Air pollution and greenhouse gases usually come from the same sources, such as car exhaust and emissions from factories and power plants. 

Air pollution is the accumulation of particulate matter (PM2.5) in the air, which increase the risk of respiratory illness, such as asthma and COPD. Because PM2.5 is so small – thinner than a human hair — it can reach deep into the lungs and sometimes enter the bloodstream.

A recent Harvard University study, published in ScienceAdvances , says that Covid-19 patients who have long-term exposure to air pollution have an 11% greater risk of dying. https://advances.sciencemag.org/content/6/45/eabd4049

Researchers analyzed long-term PM2.5 exposure in counties across the US, along with the Covid-19 death rate in those areas. The number of Covid-19 deaths was 116,747, based on the June 2020 data by the Johns Hopkins University Coronavirus Resource Center. Results showed a higher risk of death in every county studied, linked to PM2.5 exposure.

Another study, published by the European Society of Cardiology in October, evaluated the relationship between air pollution and the Covid-19 death risk on a global scale. https://academic.oup.com/view-large/210529298

https://academic.oup.com/cardiovascres/advance-article/doi/10.1093/cvr/cvaa288/5940460

These researchers found that those who were exposed to ambient fine particulate air pollution for an extended length of time accounted for about 15% of Covid-19 deaths worldwide. The percentages per region were: 19% in Europe, 7% in Africa, 8% in West Asia, 15% in South Asia, 27% in East Asia, 17% in North America, 9% in South America and 3% in Oceania.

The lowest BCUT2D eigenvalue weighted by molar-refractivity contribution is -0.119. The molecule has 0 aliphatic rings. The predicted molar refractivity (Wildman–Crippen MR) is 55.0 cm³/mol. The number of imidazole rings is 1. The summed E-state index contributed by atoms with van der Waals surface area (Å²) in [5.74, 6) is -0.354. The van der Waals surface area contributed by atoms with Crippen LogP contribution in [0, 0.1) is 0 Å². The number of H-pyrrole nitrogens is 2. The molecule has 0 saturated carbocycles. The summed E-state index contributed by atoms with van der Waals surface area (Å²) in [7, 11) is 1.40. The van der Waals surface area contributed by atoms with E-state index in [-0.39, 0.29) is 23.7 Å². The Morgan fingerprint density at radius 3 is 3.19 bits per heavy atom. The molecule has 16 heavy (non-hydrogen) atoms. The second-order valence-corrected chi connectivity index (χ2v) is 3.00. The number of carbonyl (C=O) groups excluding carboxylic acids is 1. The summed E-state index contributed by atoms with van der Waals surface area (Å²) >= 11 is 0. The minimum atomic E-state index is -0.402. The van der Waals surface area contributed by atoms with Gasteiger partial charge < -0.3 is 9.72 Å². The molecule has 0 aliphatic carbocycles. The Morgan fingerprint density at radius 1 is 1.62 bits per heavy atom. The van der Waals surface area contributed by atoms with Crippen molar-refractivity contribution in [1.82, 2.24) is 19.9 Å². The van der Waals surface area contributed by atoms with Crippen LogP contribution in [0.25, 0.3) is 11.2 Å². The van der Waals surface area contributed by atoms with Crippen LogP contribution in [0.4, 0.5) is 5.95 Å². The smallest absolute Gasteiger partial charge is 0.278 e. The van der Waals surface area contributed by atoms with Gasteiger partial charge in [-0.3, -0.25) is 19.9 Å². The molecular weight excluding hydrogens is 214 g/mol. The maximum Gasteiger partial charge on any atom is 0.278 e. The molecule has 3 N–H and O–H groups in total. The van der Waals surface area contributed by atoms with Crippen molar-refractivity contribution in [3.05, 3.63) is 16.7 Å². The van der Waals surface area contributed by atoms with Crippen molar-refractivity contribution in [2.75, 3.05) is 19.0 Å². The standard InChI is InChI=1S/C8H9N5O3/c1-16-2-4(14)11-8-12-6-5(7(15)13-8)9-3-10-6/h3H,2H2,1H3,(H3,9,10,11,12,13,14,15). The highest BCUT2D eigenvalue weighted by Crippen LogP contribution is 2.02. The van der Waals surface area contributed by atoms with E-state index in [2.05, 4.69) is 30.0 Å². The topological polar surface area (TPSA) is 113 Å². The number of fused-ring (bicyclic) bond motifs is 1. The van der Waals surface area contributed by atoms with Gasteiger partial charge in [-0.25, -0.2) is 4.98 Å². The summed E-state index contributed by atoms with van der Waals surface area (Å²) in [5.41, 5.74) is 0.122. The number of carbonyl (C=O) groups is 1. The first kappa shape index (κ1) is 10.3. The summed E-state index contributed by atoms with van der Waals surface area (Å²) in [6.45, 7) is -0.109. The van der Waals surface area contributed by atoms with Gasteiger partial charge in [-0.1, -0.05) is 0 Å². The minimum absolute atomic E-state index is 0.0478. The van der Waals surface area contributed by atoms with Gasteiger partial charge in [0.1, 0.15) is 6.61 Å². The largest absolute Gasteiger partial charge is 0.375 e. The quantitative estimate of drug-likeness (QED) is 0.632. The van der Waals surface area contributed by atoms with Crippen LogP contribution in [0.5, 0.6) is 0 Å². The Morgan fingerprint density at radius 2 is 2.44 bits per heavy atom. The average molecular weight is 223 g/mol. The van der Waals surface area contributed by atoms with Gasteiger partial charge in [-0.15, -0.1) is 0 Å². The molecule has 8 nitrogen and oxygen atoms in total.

Face masks work

Face coverings seem like the best way to tackle Covid-19 and air pollutants. 

N95 and N99 respirators are the gold standards in blocking more than 95% of PM2.5 pollutants. 

The next choice is likely surgical masks. These may block PM2.5 and other fine particles suspended in the air, but their efficiency depends on the quality of the mask material and the number of layers. The more layers, the more particles the mask can filter. 

Finally, there are the cloth masks that you are available everywhere. Cloth masks are the least efficient, but health experts will tell you to wear them, even when outside, because they still serve as a physical barrier between you and particles in the air.

According to one article, the mask’s fit is extremely important. A tiny gap in the fit may increase exposure to particulate matter and other harmful particles in the air. Another factor is your breathing rate; the faster you breathe, the more particles are sucked into the mask filter. A person sitting on a couch may breathe easily through a surgical mask. But someone walking outside for several minutes has a higher breathing rate, while someone jogging with a mask on may have a rapid breathing pattern.

This article is republished from The Conversation under a Creative Commons license. Read the original article.